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Tuberculosis Fingerprint Is Clue to Diagnosis


LONDON -- A pathway to early diagnosis of tuberculosis could be so-called proteomic fingerprinting of serum, a technique that employs mass spectroscopy to identify a pattern of proteins specific to the disease.

LONDON, Sept. 14 -- A technique that identifies a pattern of proteins specific to tuberculosis might be used to develop new diagnostic tests for the disease, researchers here say.

So-called proteomic fingerprinting of serum, using mass spectroscopy, is able to detect a pattern of circulating proteins that is more than 90% accurate in detecting TB, according to Dan Agranoff, MRCP, of St. George's Hospital.

And a subset of only four of those proteins is almost 80% accurate, Dr. Agranoff and colleagues reported in the Sept. 13 online issue of The Lancet.

The finding is a proof of the principle that a "diagnostic approach based on a proteomic signature can be applied to tuberculosis," the researchers said.

The diagnostic accuracy of the full proteomic signature compares favorably to sputum smear microscopy -- often the only available test in areas of high TB prevalence - which achieves a sensitivity of between 50 and 70%, the researchers said.

And the technique is also much faster than the highly accurate culture test for Mycobacterium tuberculosis, which is the diagnostic gold standard but can take up top six weeks to yield a result, they said.

But the full proteomic signature and the equipment needed to detect it is too expensive and complex for general use, Dr. Agranoff and colleagues said.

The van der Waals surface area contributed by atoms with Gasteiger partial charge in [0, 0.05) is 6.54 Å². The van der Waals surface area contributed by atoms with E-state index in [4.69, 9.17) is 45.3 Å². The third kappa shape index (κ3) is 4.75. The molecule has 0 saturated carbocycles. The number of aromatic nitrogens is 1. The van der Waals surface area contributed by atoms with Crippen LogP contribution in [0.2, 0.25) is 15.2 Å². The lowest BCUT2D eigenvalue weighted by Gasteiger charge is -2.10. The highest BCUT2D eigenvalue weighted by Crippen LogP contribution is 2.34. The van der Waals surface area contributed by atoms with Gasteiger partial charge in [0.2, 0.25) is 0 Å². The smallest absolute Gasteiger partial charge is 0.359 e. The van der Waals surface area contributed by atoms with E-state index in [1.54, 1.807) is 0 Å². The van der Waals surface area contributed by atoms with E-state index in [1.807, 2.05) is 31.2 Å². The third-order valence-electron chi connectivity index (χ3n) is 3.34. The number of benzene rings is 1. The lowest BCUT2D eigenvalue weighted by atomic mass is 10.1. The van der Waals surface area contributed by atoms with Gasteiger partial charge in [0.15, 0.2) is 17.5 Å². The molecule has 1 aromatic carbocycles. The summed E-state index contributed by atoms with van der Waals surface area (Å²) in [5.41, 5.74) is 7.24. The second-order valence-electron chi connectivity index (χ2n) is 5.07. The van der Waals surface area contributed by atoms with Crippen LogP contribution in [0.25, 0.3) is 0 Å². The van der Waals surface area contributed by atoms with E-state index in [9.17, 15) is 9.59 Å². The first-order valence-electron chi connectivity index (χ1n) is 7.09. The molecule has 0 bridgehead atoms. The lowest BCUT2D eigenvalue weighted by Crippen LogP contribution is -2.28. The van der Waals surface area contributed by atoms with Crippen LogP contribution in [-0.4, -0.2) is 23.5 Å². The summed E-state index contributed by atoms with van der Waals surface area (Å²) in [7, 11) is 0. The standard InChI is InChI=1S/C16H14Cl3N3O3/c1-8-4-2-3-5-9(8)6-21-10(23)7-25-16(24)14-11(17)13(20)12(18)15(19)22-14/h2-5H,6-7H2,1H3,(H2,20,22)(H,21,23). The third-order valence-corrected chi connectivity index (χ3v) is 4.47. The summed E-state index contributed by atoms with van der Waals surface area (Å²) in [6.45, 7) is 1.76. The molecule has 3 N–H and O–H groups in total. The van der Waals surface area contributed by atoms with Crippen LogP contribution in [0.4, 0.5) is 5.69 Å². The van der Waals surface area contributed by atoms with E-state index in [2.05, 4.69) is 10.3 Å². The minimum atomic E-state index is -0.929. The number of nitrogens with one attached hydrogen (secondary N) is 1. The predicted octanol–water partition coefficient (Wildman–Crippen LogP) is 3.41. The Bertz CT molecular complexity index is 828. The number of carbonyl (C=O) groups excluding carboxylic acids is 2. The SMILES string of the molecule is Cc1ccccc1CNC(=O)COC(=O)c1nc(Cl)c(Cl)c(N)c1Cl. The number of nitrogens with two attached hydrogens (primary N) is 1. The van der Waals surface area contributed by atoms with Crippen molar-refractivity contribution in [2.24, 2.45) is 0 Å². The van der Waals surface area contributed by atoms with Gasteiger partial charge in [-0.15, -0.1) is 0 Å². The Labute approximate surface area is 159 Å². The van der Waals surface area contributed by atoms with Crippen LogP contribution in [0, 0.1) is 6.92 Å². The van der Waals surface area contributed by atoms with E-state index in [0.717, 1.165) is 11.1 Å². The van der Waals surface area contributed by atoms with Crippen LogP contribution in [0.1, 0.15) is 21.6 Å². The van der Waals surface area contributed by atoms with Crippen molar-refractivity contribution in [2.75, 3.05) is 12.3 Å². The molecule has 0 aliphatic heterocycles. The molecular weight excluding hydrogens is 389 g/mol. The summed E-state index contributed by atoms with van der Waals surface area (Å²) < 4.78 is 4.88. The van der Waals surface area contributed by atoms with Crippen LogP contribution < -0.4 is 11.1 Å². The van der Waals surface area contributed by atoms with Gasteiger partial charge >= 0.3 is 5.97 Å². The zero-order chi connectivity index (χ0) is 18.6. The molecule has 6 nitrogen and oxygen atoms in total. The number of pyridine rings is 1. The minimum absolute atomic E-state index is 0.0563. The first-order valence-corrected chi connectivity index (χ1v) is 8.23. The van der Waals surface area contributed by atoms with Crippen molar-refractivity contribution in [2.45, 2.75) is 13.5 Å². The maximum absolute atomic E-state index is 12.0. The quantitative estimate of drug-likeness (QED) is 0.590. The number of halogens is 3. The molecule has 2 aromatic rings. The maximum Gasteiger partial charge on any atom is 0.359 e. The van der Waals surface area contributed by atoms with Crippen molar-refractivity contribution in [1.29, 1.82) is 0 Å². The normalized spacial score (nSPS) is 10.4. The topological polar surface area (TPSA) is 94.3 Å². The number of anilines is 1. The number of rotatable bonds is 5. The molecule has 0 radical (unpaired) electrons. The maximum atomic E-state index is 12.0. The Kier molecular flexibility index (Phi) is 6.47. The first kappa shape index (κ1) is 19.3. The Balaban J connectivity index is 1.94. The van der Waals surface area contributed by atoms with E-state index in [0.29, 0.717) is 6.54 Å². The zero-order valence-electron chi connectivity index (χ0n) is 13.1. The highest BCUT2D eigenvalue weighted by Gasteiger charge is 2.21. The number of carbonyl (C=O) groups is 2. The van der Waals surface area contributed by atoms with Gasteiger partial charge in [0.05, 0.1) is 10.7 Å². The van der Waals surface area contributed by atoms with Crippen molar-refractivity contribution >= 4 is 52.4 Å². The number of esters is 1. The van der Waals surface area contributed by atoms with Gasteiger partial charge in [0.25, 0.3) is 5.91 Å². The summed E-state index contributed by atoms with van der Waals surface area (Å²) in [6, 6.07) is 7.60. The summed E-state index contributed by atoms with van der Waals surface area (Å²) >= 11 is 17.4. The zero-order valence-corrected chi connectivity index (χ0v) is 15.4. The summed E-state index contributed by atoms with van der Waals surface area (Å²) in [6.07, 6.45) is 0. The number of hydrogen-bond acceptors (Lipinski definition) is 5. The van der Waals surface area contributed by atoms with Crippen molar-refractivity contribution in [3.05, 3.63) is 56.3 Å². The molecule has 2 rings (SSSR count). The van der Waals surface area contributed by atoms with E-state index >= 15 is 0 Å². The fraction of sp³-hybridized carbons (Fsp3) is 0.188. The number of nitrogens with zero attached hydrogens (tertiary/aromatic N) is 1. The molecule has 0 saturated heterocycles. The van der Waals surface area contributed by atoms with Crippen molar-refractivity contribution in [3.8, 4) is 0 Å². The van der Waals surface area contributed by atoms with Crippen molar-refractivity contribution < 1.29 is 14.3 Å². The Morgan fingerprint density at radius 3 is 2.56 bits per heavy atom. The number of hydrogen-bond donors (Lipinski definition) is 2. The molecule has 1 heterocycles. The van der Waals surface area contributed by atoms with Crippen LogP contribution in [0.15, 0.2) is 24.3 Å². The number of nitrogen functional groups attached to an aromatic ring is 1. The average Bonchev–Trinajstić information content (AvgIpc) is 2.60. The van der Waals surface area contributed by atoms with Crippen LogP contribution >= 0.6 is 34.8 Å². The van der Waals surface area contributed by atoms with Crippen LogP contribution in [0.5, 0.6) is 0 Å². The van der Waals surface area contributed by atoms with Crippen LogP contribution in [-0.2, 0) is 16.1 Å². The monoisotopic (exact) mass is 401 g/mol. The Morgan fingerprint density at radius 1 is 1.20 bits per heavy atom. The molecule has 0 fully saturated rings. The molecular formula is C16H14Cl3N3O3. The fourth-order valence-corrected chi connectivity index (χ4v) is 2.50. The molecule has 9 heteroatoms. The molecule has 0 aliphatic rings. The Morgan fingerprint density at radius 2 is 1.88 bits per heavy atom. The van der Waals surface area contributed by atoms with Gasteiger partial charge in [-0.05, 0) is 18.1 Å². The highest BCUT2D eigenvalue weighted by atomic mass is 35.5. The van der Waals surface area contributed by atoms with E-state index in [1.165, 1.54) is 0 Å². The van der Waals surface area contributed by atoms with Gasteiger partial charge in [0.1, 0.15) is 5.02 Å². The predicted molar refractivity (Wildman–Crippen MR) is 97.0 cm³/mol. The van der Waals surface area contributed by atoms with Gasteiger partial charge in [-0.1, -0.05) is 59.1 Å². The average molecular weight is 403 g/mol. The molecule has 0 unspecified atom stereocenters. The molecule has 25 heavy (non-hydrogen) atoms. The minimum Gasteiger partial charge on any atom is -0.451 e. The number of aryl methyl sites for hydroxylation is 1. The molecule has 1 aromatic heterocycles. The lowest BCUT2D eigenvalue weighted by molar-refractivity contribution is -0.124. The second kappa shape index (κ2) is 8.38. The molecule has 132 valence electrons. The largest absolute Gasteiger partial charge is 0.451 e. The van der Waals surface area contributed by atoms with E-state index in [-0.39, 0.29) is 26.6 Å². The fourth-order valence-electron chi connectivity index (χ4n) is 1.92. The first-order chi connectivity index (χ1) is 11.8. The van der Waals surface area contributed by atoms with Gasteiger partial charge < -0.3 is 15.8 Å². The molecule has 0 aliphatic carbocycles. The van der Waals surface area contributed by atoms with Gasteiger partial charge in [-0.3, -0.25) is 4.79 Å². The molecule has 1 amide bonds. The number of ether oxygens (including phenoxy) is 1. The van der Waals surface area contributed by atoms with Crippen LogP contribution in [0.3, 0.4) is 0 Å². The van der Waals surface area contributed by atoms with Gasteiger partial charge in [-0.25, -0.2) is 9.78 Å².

For that reason, the researchers said, they looked at four proteins that are part of the full proteomic signature of TB -- serum amyloid A, transthyretin, neopterin, and C-reactive protein - and showed that even the subset of proteins can have a diagnostic accuracy of up to 78%.

The advantage of using the smaller set of proteins, the researchers said, is that they can be identified using commercially available antibody tests but would more accurate than sputum smear microscopy and faster than culturing M. tuberculosis.

The researchers began by analyzing blood samples from TB in Uganda and The Gambia, obtained from a World Health Organization specimen bank, and samples obtained prospectively from patients with tuberculosis at St George's Hospital. They were compared with control samples from patients with other pulmonary diseases, as well as healthy volunteers.

Once the proteomic signature was obtained, the researchers validated it by looking at another prospective collection of TB patients and controls, Dr. Agranoff and colleagues reported.

In an accompanying commentary, Stuart Cordwell, Ph.D., of the University of Sydney in Australia, and colleagues, said that tuberculosis "is a disease in need of a rapid, sensitive, and specific diagnostic test." Such a test, Dr. Cordwell and colleagues wrote article, would have a "huge effect on the clinical outcomes of tuberculosis infection worldwide."

The study, they said, highlights that infections caused by one organism might have a serum proteomic profile that's different from that caused by another pathogen. Also, a disease such as TB -- in which early diagnosis and therapy is important - can be detected rapidly with this approach.

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